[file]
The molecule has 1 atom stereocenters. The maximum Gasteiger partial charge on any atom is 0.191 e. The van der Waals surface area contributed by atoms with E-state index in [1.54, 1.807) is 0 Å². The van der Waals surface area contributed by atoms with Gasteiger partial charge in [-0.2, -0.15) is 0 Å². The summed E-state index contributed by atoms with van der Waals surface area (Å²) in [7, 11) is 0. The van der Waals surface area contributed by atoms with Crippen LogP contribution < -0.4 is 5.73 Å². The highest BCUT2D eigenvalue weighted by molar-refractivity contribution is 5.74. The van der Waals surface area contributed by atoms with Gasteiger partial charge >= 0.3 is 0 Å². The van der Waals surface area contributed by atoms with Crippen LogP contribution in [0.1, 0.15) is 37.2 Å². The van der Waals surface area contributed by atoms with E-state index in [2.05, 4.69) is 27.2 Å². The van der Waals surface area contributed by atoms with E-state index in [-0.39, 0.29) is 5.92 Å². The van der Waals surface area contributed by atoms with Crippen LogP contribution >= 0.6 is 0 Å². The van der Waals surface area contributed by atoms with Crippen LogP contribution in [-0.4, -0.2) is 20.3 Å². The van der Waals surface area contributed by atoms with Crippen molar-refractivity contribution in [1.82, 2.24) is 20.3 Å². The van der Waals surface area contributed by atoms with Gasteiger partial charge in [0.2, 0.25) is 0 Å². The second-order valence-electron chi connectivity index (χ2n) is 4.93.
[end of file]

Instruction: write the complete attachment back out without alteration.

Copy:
The molecule has 1 atom stereocenters. The maximum Gasteiger partial charge on any atom is 0.191 e. The van der Waals surface area contributed by atoms with E-state index in [1.54, 1.807) is 0 Å². The van der Waals surface area contributed by atoms with Gasteiger partial charge in [-0.2, -0.15) is 0 Å². The summed E-state index contributed by atoms with van der Waals surface area (Å²) in [7, 11) is 0. The van der Waals surface area contributed by atoms with Crippen LogP contribution < -0.4 is 5.73 Å². The highest BCUT2D eigenvalue weighted by molar-refractivity contribution is 5.74. The van der Waals surface area contributed by atoms with Gasteiger partial charge >= 0.3 is 0 Å². The van der Waals surface area contributed by atoms with Crippen LogP contribution in [0.1, 0.15) is 37.2 Å². The van der Waals surface area contributed by atoms with E-state index in [2.05, 4.69) is 27.2 Å². The van der Waals surface area contributed by atoms with E-state index in [-0.39, 0.29) is 5.92 Å². The van der Waals surface area contributed by atoms with Crippen LogP contribution >= 0.6 is 0 Å². The van der Waals surface area contributed by atoms with Crippen LogP contribution in [-0.4, -0.2) is 20.3 Å². The van der Waals surface area contributed by atoms with Crippen molar-refractivity contribution in [1.82, 2.24) is 20.3 Å². The van der Waals surface area contributed by atoms with Gasteiger partial charge in [0.2, 0.25) is 0 Å². The second-order valence-electron chi connectivity index (χ2n) is 4.93.